At the beginning of this year, the topic of high school cheerleading made it all the way to the State Supreme Court and onto the pages of ESPN online.  It's actually a really interesting case... 

As a cheerleader all throughout middle school, high school and beyond into college (Go Indians...Go Red Storm!), I get super pumped when cheerleading makes it into the headlines. Heck, I get excited when I come across cheerleading competitions on TV, but when regular folk and sports-talking guys are mentioning spirit fingers, I get all warm, fuzzy and proud inside.

The case: Varsity cheerleader, Brittany Noffke from Holmen High School in western Wisconsin decided to sue a male teammate who was her designated "spotter" (for you non-cheerleaders, it means exactly what you think it means), and failed to catch her when she fell backwards out of a stunt.  She ended up with a serious head injury.  

Seriously, cheerleading can be dangerous, y'all!

So, what do you think?  Can you sue a teammate for not catching you?  The question at hand for the Wisconsin State Supreme Court was if cheerleading was a contact sport or not.  If they decided that yes, cheering should be lumped with football and other contact sports, high schools and teammates would not be held accountable when someone gets hurt (including Brittany's teammate).  In other words, join the squad at your own risk.  But, is cheerleading really at the same level as football with injuries and danger?  And should there be no consequence for dropping a teammate??

In the greater sense of the question, it's hard for me to deem cheerleading a "sport."  I typically only associate games as sports, i.e. an athletic event with rules and a clear winner and loser at the end.  Soccer games, baseball games, etc.  The main and original purpose of cheerleading is to support the players in those aforementioned games.  Even when we show off our amazing abilities in competitions, there is still no clear cut winner/loser.  A panel of judges grades each team on their fancy footwork and the "wow factor" of their performance.... how does that fit?  In my world of sports, a team can play a dirty and messy game and still win.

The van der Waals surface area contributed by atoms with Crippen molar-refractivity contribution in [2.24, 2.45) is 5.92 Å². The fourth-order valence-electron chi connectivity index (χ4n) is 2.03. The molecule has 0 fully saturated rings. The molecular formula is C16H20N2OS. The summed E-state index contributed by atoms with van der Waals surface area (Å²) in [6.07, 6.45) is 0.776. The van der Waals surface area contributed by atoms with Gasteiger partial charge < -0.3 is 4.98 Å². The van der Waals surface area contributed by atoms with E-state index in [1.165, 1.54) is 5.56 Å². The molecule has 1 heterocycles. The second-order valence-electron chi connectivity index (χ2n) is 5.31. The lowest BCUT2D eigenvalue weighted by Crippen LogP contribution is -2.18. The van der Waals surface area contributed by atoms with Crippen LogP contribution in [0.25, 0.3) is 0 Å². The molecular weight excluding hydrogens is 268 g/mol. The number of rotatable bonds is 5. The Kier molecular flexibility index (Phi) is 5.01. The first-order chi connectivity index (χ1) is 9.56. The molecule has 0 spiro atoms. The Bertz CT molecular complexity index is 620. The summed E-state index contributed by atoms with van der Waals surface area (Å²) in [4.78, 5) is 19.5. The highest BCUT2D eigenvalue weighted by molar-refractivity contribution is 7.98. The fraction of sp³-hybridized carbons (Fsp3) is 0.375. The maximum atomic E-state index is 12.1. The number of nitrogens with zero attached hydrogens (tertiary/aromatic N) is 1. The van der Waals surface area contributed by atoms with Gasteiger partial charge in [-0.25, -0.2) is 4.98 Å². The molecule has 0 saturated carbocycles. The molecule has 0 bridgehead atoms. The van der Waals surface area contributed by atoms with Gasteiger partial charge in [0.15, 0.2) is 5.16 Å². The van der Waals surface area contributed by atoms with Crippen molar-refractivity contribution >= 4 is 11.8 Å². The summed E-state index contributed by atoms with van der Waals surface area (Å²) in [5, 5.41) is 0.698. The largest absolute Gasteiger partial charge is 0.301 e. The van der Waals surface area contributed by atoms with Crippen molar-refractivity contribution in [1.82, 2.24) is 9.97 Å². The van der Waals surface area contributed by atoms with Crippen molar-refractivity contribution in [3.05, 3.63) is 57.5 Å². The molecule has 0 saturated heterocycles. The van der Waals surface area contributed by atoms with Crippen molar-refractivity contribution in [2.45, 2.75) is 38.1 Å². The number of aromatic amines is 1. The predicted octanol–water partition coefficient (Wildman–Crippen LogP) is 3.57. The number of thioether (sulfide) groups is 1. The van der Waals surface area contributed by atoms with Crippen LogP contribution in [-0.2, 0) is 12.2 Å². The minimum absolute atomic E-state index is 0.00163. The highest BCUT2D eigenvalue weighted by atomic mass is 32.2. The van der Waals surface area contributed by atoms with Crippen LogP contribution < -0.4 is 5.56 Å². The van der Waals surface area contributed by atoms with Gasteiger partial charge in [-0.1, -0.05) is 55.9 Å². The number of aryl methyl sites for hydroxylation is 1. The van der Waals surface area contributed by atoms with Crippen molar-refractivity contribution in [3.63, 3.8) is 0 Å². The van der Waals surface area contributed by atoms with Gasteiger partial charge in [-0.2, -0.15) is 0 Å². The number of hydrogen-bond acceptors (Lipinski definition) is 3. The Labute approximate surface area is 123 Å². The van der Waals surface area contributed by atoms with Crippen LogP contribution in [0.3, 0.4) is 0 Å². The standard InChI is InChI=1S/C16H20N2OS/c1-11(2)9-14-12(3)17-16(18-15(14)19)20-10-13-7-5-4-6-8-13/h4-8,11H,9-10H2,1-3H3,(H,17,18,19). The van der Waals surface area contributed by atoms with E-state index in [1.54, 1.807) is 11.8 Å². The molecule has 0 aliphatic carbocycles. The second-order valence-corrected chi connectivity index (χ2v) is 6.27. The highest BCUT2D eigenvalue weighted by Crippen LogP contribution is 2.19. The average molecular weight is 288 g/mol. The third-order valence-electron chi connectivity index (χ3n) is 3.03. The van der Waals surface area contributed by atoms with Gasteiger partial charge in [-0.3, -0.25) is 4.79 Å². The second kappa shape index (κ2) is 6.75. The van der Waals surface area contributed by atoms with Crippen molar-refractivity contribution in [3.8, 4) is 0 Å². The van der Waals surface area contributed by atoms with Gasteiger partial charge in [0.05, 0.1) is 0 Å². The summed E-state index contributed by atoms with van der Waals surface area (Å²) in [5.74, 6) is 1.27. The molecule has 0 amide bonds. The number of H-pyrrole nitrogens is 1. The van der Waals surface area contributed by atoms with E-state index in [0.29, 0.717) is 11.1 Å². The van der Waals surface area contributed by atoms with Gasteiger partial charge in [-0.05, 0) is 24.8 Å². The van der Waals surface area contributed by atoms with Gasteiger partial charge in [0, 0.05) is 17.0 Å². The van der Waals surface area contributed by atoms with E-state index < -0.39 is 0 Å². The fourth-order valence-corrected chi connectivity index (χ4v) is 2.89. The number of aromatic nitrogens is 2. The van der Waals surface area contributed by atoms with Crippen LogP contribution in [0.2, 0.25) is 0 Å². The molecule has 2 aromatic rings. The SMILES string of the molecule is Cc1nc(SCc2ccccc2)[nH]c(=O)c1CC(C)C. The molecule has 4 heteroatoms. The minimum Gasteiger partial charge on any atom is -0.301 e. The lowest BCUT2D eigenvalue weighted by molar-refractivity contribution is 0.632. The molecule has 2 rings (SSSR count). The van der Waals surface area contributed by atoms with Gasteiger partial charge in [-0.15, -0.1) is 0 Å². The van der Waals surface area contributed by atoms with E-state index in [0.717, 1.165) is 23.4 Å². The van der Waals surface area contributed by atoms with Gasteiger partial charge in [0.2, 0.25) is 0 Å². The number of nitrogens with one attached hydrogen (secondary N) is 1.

But then there are the Olympics.  They just throw a huge wrench in my idea of sports.  Figure skating, gymnastics, diving... the winners for each are determined by judges and they are all absolutely considered sports.  What is the definition of a sport anyway?  Dictionary.com defines a sport as "physical activity that is governed by a set of rules or customs and often engaged in competitively."  By that definition, cheerleading qualifies for sport status.  But, contact sport status??  There is no risk in the actual "leading of cheers."  When a team begins engaging in stunts and gymnastics, though, it gets more serious. In fact, tons of squads across the country do not allow their cheerleaders to stunt or tumble for the specific reason that those activites are dangerous.  

And voila, with that last statement, I think I have my answer. 

Cheerleading that incorporates stunting and gymnastics is a contact sport, and schools and teammates cannot be held monetarily liable if someone gets hurt.  The nature of the sport is dangerous and you should know that going in.  Tossing people high into the air, balancing a person on human hands (at least) six feet in the air and forcefully springing your body into the air unnaturally can potentially cause injuries, just as sacking a quarterback can potentially cause injuries.  And yes, if your teammate drops you, he should be reprimanded, but not in the courtroom and not to pay for your medical bills.  No one forced you to cheerlead and no one forced you to be the girl in the air.  We all make mistakes and injuries happen in cheerleading.

Do you agree with me?  Check out the full story from ESPN Rise online.

PS - the Wisconsin Supreme Court felt the same way I did.  On January 27, 2009 cheerleading was made an official contact sport, at least in the eyes of Wisconsin.